Dish Network Corp. (MM) (NASDAQ:DISH)
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Dish Network Corp. (DISH), faced with several lawsuits and an increasingly tenuous relationship with its TV programming partners, appears unlikely to pursue a compromise with broadcasters over its new ad-skipping technology.
"The damage has been done at broadcasters' bequest. They are making plenty of money," said David Shull, Dish's senior vice president for programming. He suggested the TV networks' threat of higher retransmission fees won't deter efforts to roll out Dish's new "Hopper" service, which allows users to skip commercials at the touch of a button and threatens a key revenue stream for broadcasters.
The combative stance by Dish highlights the tension between TV programmers and distributors, who have seen their profit margins undercut in past years by continually rising retransmission and programming fees they pay broadcasters to carry show content.
Shull said broadcasters have already levied triple-digit percentage increases in annual retransmission fees over the past two years; during a time when they also have sought out lucrative distribution deals with the likes of Hulu and Apple Inc. (AAPL) that undermine the pay-TV businesses model.
"Customers shouldn't pay for massive increases in retransmission fees when the content is out there more widely," Shull said.
Hulu is owned by a consortium of investors including News Corp. (NWS, NWSA); which owns this newswire and Fox Broadcasting.
Spokesmen for CBS Corp. (CBS) and Fox declined to respond to Shull's comments for this article. Spokeswomen from Walt Disney Co.'s (DIS) ABC and Comcast Corp.'s (CMCSA, CMCSK) NBC Universal weren't immediately available.
Broadcasters have warned they could rewrite retransmission agreements or blackout channels for Dish subscribers in order to account for the reduced advertising reach due to Hoppers. Dish is the country's third-largest pay-TV operator in the U.S., with around 14 million subscribers.
In addition, three of the broadcasters--Fox, NBC and CBS--filed lawsuits against Dish in federal district court in central California, accusing it of violating copyright and licensing agreements through services offered on the Hopper.
Before the broadcasters' suits, Dish preemptively sued the four networks as a way of "clarifying our position" that the service wasn't illegal, Shull said. "We felt the timing was appropriate," he said. Dish has requested a "declaratory judgment" that its new ad-skipping feature doesn't infringe copyright law.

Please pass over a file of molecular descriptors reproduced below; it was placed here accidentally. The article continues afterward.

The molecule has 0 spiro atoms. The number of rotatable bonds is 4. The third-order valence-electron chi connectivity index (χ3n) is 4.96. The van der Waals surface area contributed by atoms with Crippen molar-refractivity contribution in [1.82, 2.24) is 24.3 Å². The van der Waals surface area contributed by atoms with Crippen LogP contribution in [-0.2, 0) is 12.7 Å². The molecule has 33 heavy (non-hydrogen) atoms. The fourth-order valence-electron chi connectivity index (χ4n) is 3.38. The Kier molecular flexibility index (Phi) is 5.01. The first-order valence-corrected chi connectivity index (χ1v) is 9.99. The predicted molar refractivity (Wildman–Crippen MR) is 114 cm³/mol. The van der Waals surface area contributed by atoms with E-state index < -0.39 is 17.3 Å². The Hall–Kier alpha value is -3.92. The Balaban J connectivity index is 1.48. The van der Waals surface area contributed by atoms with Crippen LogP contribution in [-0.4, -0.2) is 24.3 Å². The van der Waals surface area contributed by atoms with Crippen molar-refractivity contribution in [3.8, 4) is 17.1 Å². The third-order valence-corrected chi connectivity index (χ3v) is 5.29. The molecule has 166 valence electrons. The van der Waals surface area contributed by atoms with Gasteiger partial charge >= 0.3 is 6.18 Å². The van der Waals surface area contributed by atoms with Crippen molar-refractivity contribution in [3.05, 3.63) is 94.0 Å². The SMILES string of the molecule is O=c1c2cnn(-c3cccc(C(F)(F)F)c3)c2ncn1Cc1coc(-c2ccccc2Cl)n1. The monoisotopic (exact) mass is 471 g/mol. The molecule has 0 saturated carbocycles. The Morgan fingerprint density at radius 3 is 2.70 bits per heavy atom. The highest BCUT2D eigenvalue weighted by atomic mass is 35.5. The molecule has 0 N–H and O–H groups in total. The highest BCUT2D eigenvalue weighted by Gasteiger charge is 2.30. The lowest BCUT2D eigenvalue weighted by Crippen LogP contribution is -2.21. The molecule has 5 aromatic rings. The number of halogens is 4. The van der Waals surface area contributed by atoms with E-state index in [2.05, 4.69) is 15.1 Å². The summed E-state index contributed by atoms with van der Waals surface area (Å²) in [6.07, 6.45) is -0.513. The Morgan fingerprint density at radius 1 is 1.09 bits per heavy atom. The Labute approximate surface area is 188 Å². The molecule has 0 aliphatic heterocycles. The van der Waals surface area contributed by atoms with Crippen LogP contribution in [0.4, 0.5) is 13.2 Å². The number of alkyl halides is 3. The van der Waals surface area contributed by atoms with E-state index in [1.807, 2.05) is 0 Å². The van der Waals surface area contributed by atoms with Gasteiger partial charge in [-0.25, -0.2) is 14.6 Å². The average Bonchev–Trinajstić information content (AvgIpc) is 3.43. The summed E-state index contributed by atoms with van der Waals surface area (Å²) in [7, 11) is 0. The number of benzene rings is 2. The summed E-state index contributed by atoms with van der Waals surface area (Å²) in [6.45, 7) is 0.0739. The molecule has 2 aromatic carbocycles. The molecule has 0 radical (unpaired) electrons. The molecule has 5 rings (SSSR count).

Shull noted that the ad-skipping technology makes up only one service included in the Hopper device, which it is advertising aggressively in an effort to gain market share. He also downplayed the impact of "Auto Hop" technology on commercial viewing, explaining that viewers have to go through several steps to launch the service on their TVs.
"I think they are over-reacting," he said. "It's not really that much different from an advertising perspective." Shull said he had "good conversations" with broadcasters on the Hopper during visits to New York and last week's Cable Show industry conference in Boston, before the filing of lawsuits last Thursday.
Observers have questioned Dish's decision to aggressively confront broadcasters, in a move they attributed to Dish Chairman Charlie Ergen's reputation as an industry maverick as much as to the company's efforts to gain new business.
"I'm surprised Dish is being so shortsighted," said Steve Herz, founder of broadcast consulting firm IF Management. "They might benefit in the short term, but it just kills the golden goose that lays eggs in the form of programming."
Elsewhere, broadcasters are suing TV-startup Aereo Inc., in a case that starts Wednesday in New York, on allegations that its Internet-streaming TV service violates copyright laws. Aereo's business plan doesn't foresee it paying retransmission fees to broadcasters.
Bernstein analyst Craig Moffett was more broadly skeptical of efforts by the likes of Dish and Aereo to shake-up the traditional TV business.
"From where I sit, their odds don't look great. The existing system is proving a lot harder to overturn than anyone originally envisioned," Moffett said.
-By William Launder, Dow Jones Newswires; 212-416-3412; email@example.com